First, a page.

National Minority Health Month: Identifying Disparities in Access to Cancer Clinical Trials
April is National Minority Health Month, an opportunity for public health advocates to take an intentional look at steps being taken to address disparities in health outcomes in our communities. Significant progress has been made in reducing certain cancer disparities, but to advance that progress we must continue to comprehensively examine all disparities that exist in cancer research, treatment and outcomes.
Policy and legislative change that addresses those disparities are high priorities for ACS CAN. To that end, we worked with Rep. Elijah Cummings (D-MD), Chairman of the House Oversight and Reform Committee, and Senators Chris Van Hollen (D-MD) and Benjamin Cardin (D-MD) to draft the Henrietta Lacks Enhancing Cancer Research Act of 2019, which was introduced in Congress at the end of March. This legislation aims to identify the reasons for the considerable disparities in access to cancer clinical trials that persist in underrepresented communities. The bill is named in honor of Henrietta Lacks, an African-American woman who died of cervical cancer in 1951 and whose cells have served as the foundation of some of modern medicine’s most significant advances, including the development of the polio vaccine and treatments for cancer, HIV/AIDS and Parkinson’s Disease.
The bill directs the U.S. Government Accountability Office to study current public policies that affect enrollment and participation rates in cancer clinical trials and to recommend policy changes that will reduce barriers that prevent certain patients from enrolling. Clinical trials are a critical component of medical advances in cancer research and treatment, and their success depends on enrollment that is representative of diverse communities.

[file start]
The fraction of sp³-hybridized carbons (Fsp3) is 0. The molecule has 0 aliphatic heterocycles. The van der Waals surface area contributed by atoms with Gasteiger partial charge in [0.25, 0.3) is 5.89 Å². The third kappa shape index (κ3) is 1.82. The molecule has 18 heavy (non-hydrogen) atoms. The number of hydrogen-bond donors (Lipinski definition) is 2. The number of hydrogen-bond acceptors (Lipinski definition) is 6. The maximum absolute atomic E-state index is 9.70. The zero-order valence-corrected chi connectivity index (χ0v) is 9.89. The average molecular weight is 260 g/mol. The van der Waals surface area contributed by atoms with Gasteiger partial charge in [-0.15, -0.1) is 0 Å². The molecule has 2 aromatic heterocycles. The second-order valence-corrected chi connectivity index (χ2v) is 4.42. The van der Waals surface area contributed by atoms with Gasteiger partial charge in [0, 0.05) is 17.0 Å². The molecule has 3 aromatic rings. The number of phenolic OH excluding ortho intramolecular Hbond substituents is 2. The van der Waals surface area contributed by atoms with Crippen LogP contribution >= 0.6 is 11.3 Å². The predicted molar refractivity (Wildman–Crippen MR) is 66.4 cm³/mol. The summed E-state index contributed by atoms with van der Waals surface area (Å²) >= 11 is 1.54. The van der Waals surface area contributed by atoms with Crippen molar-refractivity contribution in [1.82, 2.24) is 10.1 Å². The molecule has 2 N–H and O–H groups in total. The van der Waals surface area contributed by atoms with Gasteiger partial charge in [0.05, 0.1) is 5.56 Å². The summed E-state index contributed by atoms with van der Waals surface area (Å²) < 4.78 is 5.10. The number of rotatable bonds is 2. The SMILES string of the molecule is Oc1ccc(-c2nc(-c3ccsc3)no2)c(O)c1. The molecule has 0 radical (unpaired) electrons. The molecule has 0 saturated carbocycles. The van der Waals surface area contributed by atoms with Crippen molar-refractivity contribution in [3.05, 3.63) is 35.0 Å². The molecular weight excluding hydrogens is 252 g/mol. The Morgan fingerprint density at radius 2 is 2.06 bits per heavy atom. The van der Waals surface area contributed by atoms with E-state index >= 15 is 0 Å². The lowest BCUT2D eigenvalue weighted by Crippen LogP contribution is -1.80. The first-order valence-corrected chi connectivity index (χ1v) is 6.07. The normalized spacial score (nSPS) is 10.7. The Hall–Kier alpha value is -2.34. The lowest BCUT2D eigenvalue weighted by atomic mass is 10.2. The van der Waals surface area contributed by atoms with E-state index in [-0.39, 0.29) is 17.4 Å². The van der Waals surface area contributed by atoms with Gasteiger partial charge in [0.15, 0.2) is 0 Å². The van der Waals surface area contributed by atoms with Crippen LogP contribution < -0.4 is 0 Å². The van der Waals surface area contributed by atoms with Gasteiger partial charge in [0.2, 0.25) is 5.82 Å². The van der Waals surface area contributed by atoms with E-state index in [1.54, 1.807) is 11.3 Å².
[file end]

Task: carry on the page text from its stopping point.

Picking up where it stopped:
ACS CAN’s landscape clinical trials report highlights numerous barriers that exist for patients attempting to enroll in a cancer clinical trial and finds that providers fail to discuss discuss trial options with trial-eligible patients, particularly patients from minority communities. ACS CAN shared that research and other resources, including ACS CAN's Cancer Disparities Chartbook, with the bill’s co-sponsors to support our collective goal of advancing legislation that will reduce such barriers and encourage diverse representation in trials. Demographic and socioeconomic disparities in trial enrollment can occur anywhere along the pathway from the design of the trial, to provider patient interactions, to factors affecting patient enrollment decisions.
As ACS CAN President, I’m proud that our organization contributed to the development of this important and necessary legislation; and as a Maryland resident, I’m glad to see our state representatives are taking a leading role in addressing this critically important issue that impacts our ability to ensure communities of color have equal access to the progress we’re making against cancer.